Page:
Optimising contraction and alignment of cellular collagen hydrogels to achieve reliable and consistent engineered anisotropic tissue

O'Rourke, Caitriona; Drake, Rosemary A. L.; Cameron, Grant W. W.; Loughlin, A. Jane and Phillips, James B. (2015). Optimising contraction and alignment of cellular collagen hydrogels to achieve reliable and consistent engineered anisotropic tissue. Journal of Biomaterials Applications, 30(5) pp. 599–607.

DOI: https://doi.org/10.1177/0885328215597818

Abstract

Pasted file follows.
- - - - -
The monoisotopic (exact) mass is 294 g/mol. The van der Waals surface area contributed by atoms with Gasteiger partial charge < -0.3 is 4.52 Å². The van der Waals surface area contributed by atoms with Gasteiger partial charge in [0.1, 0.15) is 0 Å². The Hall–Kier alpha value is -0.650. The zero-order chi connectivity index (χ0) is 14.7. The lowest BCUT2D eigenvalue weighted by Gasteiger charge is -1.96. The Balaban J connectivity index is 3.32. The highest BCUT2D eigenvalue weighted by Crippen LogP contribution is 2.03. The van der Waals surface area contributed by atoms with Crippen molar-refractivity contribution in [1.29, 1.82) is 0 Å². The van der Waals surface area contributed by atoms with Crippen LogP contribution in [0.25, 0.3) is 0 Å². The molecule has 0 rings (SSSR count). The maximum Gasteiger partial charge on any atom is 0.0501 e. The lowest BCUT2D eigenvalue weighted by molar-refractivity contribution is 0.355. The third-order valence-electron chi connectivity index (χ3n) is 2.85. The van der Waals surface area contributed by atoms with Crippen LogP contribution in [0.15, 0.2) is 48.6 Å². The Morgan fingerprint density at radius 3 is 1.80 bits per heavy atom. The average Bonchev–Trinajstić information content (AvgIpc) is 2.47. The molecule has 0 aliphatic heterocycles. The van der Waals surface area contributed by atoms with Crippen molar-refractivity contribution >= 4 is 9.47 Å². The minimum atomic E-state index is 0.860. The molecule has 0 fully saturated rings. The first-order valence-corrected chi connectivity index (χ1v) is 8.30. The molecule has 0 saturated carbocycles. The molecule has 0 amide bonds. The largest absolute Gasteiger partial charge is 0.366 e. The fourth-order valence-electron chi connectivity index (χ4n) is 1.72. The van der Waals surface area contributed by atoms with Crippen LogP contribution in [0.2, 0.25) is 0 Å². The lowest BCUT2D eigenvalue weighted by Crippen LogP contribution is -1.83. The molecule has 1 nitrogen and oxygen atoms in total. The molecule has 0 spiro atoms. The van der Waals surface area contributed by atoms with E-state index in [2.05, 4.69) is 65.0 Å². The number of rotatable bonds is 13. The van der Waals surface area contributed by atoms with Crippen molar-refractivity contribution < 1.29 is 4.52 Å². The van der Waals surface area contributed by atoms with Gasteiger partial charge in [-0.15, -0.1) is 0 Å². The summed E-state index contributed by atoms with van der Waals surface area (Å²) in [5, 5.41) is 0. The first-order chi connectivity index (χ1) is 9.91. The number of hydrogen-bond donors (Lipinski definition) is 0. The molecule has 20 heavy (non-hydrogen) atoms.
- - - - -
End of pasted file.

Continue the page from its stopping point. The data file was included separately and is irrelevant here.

Engineered anisotropic tissue constructs containing aligned cell and extracellular matrix structures are useful as in vitro models and for regenerative medicine. They are of particular interest for nervous system modelling and regeneration, where tracts of aligned neurons and glia are required. The self-alignment of cells and matrix due to tension within tethered collagen gels is a useful tool for generating anisotropic tissues, but requires an optimal balance between cell density, matrix concentration and time to be achieved for each specific cell type. The aim of this study was to develop an assay system based on contraction of free-floating cellular gels in 96-well plates that could be used to investigate cell-matrix interactions and to establish optimal parameters for subsequent self-alignment of cells in tethered gels. Using C6 glioma cells, the relationship between contraction and alignment was established, with 60-80% contraction in the 96-well plate assay corresponding to alignment throughout tethered gels made using the same parameters. The assay system was used to investigate the effect of C6 cell density, collagen concentration and time. It was also used to show that blocking α1 integrin reduced the contraction and self-alignment of these cells, whereas blocking α2 integrin had little effect. The approach was validated by using primary astrocytes in the assay system under culture conditions that modified their ability to contract collagen gels. This detailed investigation describes a robust assay for optimising cellular self-alignment and provides a useful reference framework for future development of self-aligned artificial tissue.

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